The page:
Updated July 8, 2024


Harms that can be caused by artificial intelligence are a subject of intense debate. There is little agreement on what the potential harms are, or what harms are of greatest concern. The core mission of Saihub.info is to take a disciplined approach to identifying and analyzing all actual or potential harms from AI that are credible and significant. We list the types of harm that we have identified in our harms register, which is explained further below.


Harms-Specific, Risk-Based Approach

The debate about AI risk and AI safety has become confused by the tendency to treat disparate AI harms as a single problem, and by public disagreement over which harms deserve most attention (particularly between those focused on harms emerging now and those focused on long-term existential risk).


We believe that it is important to assess and respond to different harms differently, and often individually. We have begun to assess harms in this way, through:

  • a harms register, which takes an approach similar to that of a risk register under established risk management approaches like ISO 31000 and M_o_R® -- We use the term "harms register" rather than "risk register" to draw a distinction between risks (which these frameworks associate with uncertain events) and our focus is on categories of harm that may be (i) already occurring and/or (ii) logically associated with development of AI. However, the two terms are closely related.
  • a set of web pages that assess issues and solutions separately for each entry in the harms register, as sub-pages of this page.


There are various emerging standards and policies that inform risk management for AI:


Others are also urging a disciplined, risk-focused approach to AI harms:

  • A group of leading researchers and thinkers including Yoshua Bengio and Geoff Hinton advocated a risk-focused approach in "Managing AI Risks in an Era of Rapid Progress" (November 2023).
  • The UK Department for Science, Innovation & Technology has released a consultation response (February 2024) proposing creation of a "cross-economy AI risk register".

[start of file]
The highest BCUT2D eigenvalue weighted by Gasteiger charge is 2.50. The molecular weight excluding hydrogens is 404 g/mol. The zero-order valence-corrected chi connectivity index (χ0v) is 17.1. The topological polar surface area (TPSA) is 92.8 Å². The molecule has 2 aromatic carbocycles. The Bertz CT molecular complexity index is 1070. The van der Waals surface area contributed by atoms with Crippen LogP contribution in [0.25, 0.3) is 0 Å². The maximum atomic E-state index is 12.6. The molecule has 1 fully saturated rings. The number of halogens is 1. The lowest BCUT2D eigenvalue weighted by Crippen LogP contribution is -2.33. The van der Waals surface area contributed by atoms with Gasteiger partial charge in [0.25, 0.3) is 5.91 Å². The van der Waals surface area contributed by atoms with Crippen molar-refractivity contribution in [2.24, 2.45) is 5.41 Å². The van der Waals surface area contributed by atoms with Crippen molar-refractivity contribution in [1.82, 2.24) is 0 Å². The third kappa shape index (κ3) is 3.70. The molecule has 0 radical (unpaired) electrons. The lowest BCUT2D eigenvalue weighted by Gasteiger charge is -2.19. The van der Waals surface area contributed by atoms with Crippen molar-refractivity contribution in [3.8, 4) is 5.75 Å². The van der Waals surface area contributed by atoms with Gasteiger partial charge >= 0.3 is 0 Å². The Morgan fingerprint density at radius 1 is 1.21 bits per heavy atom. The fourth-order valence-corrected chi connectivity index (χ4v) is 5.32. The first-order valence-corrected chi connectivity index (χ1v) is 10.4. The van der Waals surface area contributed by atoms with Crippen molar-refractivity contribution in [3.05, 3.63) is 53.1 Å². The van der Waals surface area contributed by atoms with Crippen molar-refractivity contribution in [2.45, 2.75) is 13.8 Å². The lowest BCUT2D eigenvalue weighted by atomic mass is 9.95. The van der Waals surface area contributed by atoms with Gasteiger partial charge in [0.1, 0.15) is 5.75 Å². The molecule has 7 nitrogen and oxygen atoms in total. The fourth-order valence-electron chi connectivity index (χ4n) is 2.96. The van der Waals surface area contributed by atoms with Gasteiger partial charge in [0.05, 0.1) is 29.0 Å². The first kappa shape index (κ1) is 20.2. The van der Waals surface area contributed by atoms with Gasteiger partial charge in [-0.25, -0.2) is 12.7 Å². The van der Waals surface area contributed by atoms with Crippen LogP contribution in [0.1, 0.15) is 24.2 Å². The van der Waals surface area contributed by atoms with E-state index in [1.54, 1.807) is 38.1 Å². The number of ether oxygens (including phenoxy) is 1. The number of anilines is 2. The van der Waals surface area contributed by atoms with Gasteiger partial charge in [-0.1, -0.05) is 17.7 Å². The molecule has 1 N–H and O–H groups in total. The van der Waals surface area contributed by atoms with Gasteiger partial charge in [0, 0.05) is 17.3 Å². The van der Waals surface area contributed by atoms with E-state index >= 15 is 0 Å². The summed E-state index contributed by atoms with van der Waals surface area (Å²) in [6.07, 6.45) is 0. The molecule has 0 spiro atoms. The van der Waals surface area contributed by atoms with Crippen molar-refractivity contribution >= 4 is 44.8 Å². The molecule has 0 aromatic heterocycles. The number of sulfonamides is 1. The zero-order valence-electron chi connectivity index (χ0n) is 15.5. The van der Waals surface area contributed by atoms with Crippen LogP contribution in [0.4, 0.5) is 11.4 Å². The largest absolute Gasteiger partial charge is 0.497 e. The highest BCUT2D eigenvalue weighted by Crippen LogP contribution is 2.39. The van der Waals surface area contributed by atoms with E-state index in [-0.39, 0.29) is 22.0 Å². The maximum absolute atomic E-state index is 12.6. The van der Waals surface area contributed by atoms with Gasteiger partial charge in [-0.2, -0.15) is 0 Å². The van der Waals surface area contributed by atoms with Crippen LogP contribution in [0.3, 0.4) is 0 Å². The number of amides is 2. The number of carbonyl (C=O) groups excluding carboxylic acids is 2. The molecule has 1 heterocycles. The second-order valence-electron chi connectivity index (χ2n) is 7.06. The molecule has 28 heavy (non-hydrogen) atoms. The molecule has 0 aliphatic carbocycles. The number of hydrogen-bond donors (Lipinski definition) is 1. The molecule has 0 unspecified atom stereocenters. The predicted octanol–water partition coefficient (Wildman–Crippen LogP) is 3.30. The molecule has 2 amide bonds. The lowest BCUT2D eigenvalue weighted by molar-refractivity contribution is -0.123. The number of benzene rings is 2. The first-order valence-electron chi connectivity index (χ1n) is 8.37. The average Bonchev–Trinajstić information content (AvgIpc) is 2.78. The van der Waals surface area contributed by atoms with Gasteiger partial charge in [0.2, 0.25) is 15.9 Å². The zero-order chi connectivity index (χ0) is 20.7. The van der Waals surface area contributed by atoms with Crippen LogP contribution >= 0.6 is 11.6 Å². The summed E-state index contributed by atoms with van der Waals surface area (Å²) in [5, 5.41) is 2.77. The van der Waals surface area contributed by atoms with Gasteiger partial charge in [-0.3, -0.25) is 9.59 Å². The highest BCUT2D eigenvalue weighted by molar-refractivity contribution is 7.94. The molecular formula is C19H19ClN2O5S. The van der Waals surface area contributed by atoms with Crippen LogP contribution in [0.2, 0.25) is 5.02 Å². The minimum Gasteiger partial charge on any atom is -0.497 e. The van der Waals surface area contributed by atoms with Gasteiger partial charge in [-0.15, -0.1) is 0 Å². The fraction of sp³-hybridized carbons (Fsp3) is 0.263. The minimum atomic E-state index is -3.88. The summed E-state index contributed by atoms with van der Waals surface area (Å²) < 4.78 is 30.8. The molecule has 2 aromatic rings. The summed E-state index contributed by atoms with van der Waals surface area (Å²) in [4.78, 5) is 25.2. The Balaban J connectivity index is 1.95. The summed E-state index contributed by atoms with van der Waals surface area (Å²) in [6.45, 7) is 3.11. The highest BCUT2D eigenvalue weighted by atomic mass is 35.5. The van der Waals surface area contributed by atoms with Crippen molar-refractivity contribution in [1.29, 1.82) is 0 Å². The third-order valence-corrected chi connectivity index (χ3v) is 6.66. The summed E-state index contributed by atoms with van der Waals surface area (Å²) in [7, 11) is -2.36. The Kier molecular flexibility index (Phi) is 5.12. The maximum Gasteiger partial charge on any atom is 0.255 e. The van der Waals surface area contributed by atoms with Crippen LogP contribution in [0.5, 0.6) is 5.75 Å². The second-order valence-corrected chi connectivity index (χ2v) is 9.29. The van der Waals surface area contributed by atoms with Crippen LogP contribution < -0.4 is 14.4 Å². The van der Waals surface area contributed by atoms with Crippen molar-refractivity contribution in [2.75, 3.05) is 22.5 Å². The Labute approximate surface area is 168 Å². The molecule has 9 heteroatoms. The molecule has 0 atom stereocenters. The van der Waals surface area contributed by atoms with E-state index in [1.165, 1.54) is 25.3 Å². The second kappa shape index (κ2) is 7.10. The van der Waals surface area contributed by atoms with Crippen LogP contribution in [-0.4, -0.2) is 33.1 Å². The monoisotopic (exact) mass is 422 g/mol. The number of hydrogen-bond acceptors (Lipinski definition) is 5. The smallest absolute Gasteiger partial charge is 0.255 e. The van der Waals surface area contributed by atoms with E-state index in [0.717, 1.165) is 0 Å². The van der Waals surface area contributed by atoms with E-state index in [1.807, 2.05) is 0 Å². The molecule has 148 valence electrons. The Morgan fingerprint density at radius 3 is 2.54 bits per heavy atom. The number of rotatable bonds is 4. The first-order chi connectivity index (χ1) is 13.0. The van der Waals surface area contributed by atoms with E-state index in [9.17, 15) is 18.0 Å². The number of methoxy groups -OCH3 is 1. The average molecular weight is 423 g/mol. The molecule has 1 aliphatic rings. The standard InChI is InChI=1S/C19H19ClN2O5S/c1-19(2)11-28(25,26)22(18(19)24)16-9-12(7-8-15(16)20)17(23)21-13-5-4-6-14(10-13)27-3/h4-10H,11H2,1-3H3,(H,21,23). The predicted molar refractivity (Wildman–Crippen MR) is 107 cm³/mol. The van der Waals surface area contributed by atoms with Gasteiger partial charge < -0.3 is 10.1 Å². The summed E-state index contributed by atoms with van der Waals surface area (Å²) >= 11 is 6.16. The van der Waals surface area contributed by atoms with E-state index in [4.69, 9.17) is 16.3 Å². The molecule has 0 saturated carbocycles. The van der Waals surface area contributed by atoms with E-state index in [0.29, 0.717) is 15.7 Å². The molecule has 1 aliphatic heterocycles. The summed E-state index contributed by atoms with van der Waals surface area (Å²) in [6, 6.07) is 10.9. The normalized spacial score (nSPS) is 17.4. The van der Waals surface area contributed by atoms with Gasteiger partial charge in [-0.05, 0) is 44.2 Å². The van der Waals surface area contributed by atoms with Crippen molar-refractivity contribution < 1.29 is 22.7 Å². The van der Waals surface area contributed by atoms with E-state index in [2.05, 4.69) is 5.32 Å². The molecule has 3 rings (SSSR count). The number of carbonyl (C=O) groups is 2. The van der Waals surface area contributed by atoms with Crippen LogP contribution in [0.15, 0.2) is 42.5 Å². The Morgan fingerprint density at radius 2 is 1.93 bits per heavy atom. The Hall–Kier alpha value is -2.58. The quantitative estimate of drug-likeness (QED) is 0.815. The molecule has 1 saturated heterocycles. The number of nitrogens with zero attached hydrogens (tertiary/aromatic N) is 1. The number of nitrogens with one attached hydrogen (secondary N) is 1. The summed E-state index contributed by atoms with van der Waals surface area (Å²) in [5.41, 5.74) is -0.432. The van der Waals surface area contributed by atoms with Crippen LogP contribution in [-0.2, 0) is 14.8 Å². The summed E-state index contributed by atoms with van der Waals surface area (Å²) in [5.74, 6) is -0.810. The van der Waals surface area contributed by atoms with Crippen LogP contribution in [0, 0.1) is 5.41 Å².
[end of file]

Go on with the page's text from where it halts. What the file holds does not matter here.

• The Communications and Digital Committee of the UK House of Lords has produced a report Large language models and generative AI (February 2024) which includes a chapter on risk
  • Gladstone AI released an Action Plan (February 2024) for the US government, focused on weaponization and loss of control over advanced AI systems, as the output of a project commissioned by the US State Department.
  • A June 2024 letter by former and current employees of OpenAI and Google DeepMind (and endorsed by Yoshua Bengio, Geoff Hinton and Stuart Russell) advocates adoption by companies of an employee "right to warn" about the dangers of advanced AI technologies.


Our application of this harms/risk-specific approach is preliminary and incomplete, and we expect some of our harm/risk assessments to be controversial. Please get in touch if you have comments or suggested additions or changes to the harms register.


Closed vs Open Models


In discussions of AI harms / risks, an important cross-cutting issue (affecting multiple harms) is whether open-source AI models are beneficial (including because they promote innovation, and help avoid market capture by the largest companies) or dangerous (because they put the most powerful AI tools in the hands of many). An excellent paper on this issue was published by Stanford HAI in December 2023.


Other Resources

A few other resources on AI harms include:


We helped organize a consultation on 'AI -- Threats and Opportunities' at St George's House, Windsor Castle in October 2023, at which some of these issues were discussed. The report of the consultation is available here.